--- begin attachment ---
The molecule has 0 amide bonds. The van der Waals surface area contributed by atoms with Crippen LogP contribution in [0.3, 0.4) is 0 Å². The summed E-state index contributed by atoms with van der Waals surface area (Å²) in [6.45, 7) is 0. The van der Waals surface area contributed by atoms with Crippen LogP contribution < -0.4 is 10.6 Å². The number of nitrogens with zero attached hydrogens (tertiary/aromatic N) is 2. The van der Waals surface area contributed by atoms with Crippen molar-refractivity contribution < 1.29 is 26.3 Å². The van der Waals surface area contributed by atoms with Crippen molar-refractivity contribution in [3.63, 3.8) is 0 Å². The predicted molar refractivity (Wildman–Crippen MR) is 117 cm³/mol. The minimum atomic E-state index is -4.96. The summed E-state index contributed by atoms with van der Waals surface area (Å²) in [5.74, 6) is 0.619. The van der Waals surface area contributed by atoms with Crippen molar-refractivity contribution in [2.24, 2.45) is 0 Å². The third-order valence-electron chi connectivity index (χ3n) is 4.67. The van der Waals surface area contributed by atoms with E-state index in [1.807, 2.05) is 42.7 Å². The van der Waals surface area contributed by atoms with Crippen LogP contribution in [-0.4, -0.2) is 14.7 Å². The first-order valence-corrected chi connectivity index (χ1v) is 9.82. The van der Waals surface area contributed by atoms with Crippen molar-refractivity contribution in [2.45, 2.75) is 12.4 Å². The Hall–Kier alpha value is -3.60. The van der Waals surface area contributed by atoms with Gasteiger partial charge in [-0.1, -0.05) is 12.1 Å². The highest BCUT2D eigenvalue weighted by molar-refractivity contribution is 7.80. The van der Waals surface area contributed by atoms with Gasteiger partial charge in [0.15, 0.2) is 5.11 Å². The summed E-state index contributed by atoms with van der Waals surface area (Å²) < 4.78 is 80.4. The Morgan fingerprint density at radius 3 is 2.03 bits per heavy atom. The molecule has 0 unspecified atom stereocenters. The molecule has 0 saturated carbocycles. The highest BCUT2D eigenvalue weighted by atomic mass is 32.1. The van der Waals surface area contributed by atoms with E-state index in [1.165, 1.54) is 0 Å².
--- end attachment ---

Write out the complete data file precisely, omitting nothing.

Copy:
The molecule has 0 amide bonds. The van der Waals surface area contributed by atoms with Crippen LogP contribution in [0.3, 0.4) is 0 Å². The summed E-state index contributed by atoms with van der Waals surface area (Å²) in [6.45, 7) is 0. The van der Waals surface area contributed by atoms with Crippen LogP contribution < -0.4 is 10.6 Å². The number of nitrogens with zero attached hydrogens (tertiary/aromatic N) is 2. The van der Waals surface area contributed by atoms with Crippen molar-refractivity contribution < 1.29 is 26.3 Å². The van der Waals surface area contributed by atoms with Crippen molar-refractivity contribution in [3.63, 3.8) is 0 Å². The predicted molar refractivity (Wildman–Crippen MR) is 117 cm³/mol. The minimum atomic E-state index is -4.96. The summed E-state index contributed by atoms with van der Waals surface area (Å²) in [5.74, 6) is 0.619. The van der Waals surface area contributed by atoms with Crippen molar-refractivity contribution in [2.24, 2.45) is 0 Å². The third-order valence-electron chi connectivity index (χ3n) is 4.67. The van der Waals surface area contributed by atoms with E-state index in [1.807, 2.05) is 42.7 Å². The van der Waals surface area contributed by atoms with Crippen LogP contribution in [-0.4, -0.2) is 14.7 Å². The first-order valence-corrected chi connectivity index (χ1v) is 9.82. The van der Waals surface area contributed by atoms with Crippen molar-refractivity contribution in [2.45, 2.75) is 12.4 Å². The Hall–Kier alpha value is -3.60. The van der Waals surface area contributed by atoms with Gasteiger partial charge in [-0.1, -0.05) is 12.1 Å². The highest BCUT2D eigenvalue weighted by molar-refractivity contribution is 7.80. The van der Waals surface area contributed by atoms with Gasteiger partial charge in [0.15, 0.2) is 5.11 Å². The summed E-state index contributed by atoms with van der Waals surface area (Å²) < 4.78 is 80.4. The Morgan fingerprint density at radius 3 is 2.03 bits per heavy atom. The molecule has 0 unspecified atom stereocenters. The molecule has 0 saturated carbocycles. The highest BCUT2D eigenvalue weighted by atomic mass is 32.1. The van der Waals surface area contributed by atoms with E-state index in [1.165, 1.54) is 0 Å².